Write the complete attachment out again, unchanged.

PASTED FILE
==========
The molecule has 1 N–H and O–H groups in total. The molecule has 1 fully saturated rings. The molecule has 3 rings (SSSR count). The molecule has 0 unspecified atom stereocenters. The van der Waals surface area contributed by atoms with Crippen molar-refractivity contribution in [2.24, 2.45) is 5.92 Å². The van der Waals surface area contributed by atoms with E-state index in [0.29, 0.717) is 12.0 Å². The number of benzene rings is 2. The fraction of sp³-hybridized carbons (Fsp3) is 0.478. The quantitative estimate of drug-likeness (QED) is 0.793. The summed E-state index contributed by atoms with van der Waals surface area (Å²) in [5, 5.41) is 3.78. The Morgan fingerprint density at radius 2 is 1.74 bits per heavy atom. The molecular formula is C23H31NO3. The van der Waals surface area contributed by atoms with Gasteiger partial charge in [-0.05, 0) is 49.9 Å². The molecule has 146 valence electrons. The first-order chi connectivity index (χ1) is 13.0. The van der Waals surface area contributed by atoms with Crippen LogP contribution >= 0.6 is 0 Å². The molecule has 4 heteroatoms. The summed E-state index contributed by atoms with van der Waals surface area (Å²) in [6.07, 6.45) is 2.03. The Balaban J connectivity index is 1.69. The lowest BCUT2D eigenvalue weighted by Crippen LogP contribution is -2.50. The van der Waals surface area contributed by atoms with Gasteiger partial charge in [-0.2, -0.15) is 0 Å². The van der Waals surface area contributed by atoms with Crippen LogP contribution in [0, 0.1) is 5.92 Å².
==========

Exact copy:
The molecule has 1 N–H and O–H groups in total. The molecule has 1 fully saturated rings. The molecule has 3 rings (SSSR count). The molecule has 0 unspecified atom stereocenters. The van der Waals surface area contributed by atoms with Crippen molar-refractivity contribution in [2.24, 2.45) is 5.92 Å². The van der Waals surface area contributed by atoms with E-state index in [0.29, 0.717) is 12.0 Å². The number of benzene rings is 2. The fraction of sp³-hybridized carbons (Fsp3) is 0.478. The quantitative estimate of drug-likeness (QED) is 0.793. The summed E-state index contributed by atoms with van der Waals surface area (Å²) in [5, 5.41) is 3.78. The Morgan fingerprint density at radius 2 is 1.74 bits per heavy atom. The molecular formula is C23H31NO3. The van der Waals surface area contributed by atoms with Gasteiger partial charge in [-0.05, 0) is 49.9 Å². The molecule has 146 valence electrons. The first-order chi connectivity index (χ1) is 13.0. The van der Waals surface area contributed by atoms with Crippen LogP contribution >= 0.6 is 0 Å². The molecule has 4 heteroatoms. The summed E-state index contributed by atoms with van der Waals surface area (Å²) in [6.07, 6.45) is 2.03. The Balaban J connectivity index is 1.69. The lowest BCUT2D eigenvalue weighted by Crippen LogP contribution is -2.50. The van der Waals surface area contributed by atoms with Gasteiger partial charge in [-0.2, -0.15) is 0 Å². The van der Waals surface area contributed by atoms with Crippen LogP contribution in [0, 0.1) is 5.92 Å².